spinner = new JSpinner(yearModel);

Here we create the spinner component. We use a year model for the spinner. The SpinnerNumberModel arguments are initial value, min, max values and the step.

 spinner.setEditor(new JSpinner.NumberEditor(spinner, "#"));

We remove the thousands separator.

Integer val = (Integer) spinner.getValue();
spinner.setValue(++val);

Here we increase the year number.

Multiple Listeners
Figure: Multiple Listeners

Removing listeners

The Java Swing toolkit enables us to remove the registered listeners.

package zetcode;

import java.awt.event.ActionEvent;
import java.awt.event.ActionListener;
import java.awt.event.ItemEvent;
import java.awt.event.ItemListener;

import javax.swing.JButton;
import javax.swing.JCheckBox;
import javax.swing.JFrame;
import javax.swing.JLabel;
import javax.swing.JPanel;
import javax.swing.SwingUtilities;

public class RemoveListenerExample extends JFrame {

    private JLabel text;
    private JButton add;
    private JCheckBox active;
    private ButtonListener buttonlistener;
    private static int count = 0;

    public RemoveListenerExample() {


        JPanel panel = new JPanel();

        panel.setLayout(null);

        add = new JButton("+");
        add.setBounds(40, 30, 80, 25);
        buttonlistener = new ButtonListener();

        active = new JCheckBox("Active listener");
        active.setBounds(160, 30, 140, 25);

        active.addItemListener(new ItemListener() {

            public void itemStateChanged(ItemEvent event) {
                if (active.isSelected()) {
                    add.addActionListener(buttonlistener);
                } else {
                    add.removeActionListener(buttonlistener);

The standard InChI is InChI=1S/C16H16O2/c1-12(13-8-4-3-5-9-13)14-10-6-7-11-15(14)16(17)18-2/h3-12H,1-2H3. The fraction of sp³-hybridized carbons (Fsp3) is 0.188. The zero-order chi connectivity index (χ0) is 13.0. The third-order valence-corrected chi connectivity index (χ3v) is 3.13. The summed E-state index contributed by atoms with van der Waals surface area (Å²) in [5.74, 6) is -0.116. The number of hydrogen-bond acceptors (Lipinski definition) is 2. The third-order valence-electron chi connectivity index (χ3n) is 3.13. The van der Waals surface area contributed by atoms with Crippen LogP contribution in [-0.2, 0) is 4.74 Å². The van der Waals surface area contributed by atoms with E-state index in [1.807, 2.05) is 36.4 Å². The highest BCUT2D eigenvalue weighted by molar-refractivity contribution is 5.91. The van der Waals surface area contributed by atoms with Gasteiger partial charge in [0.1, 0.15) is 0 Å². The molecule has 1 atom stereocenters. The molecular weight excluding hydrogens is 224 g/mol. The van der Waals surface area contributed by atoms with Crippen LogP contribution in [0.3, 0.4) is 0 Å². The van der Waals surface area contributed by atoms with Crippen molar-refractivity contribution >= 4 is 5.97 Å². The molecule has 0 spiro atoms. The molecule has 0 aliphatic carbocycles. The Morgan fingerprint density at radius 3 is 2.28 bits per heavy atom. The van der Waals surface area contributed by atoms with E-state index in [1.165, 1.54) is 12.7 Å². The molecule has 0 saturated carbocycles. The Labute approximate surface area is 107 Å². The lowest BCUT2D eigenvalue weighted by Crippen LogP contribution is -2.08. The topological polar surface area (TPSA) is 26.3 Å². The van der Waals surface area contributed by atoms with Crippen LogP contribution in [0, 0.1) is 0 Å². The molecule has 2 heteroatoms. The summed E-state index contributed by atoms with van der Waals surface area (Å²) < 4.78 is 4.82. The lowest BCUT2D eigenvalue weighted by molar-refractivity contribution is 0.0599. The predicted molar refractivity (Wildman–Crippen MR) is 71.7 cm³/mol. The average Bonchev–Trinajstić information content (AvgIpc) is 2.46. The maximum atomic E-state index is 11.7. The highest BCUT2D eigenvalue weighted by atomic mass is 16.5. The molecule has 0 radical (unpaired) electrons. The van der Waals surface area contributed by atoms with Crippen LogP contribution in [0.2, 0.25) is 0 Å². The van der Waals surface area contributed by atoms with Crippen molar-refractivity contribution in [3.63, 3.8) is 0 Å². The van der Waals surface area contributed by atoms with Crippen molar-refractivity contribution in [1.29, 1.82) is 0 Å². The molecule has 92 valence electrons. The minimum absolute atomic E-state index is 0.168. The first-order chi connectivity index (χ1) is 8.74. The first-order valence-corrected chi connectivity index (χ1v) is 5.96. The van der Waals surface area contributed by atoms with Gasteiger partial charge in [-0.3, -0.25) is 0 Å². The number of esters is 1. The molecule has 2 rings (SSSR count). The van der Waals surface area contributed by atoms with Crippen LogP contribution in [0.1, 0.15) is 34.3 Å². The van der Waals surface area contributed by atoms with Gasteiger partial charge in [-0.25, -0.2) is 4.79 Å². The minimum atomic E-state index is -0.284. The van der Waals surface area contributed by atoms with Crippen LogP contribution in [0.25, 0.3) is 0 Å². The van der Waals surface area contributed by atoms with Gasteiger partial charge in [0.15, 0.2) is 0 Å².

}
            }
        });

        text = new JLabel("0");
        text.setBounds(40, 80, 80, 25);

        panel.add(add);
        panel.add(active);
        panel.add(text);

        add(panel);

        setTitle("Remove listener");
        setSize(310, 200);
        setLocationRelativeTo(null);
        setDefaultCloseOperation(EXIT_ON_CLOSE);
    }

    class ButtonListener implements ActionListener {

        public void actionPerformed(ActionEvent e) {
            text.setText(Integer.toString(++count));
        }
    }

    public static void main(String[] args) {

        SwingUtilities.invokeLater(new Runnable() {

            public void run() {
                RemoveListenerExample ex = new RemoveListenerExample();
                ex.setVisible(true);
            }
        });
    }
}

We have three components on the panel. A button, check box and a label. By toggling the check box, we add or remove the listener for a button.

buttonlistener = new ButtonListener();

We have to create a non anonymous listener, if we want to later remove it. We need a reference to it.

if (active.isSelected()) {
    add.addActionListener(buttonlistener);}
else {
    add.removeActionListener(buttonlistener);
}

We determine, whether the check box is selected. Then we add or remove the listener.

Remove listener
Figure: Remove listener

Moving a window

The following example will look for a position of a window on the screen.

package zetcode;

import java.awt.Font;
import java.awt.event.ComponentEvent;
import java.awt.event.ComponentListener;

import javax.swing.JFrame;
import javax.swing.JLabel;
import javax.swing.JPanel;
import javax.swing.SwingUtilities;


public class MovingWindowExample extends JFrame
        implements ComponentListener {

    private JLabel labelx;
    private JLabel labely;

    public MovingWindowExample() {

        initUI();
    }

    public final void initUI() {

        JPanel panel = new JPanel();
        panel.setLayout(null);

        labelx = new JLabel("x: ");
        labelx.setFont(new Font("Serif", Font.BOLD, 14));
        labelx.setBounds(20, 20, 60, 25);

        labely = new JLabel("y: ");
        labely.setFont(new Font("Serif", Font.BOLD, 14));
        labely.setBounds(20, 45, 60, 25);

        panel.add(labelx);
        panel.add(labely);

        add(panel);

        addComponentListener(this);

        setTitle("Moving window");
        setSize(310, 200);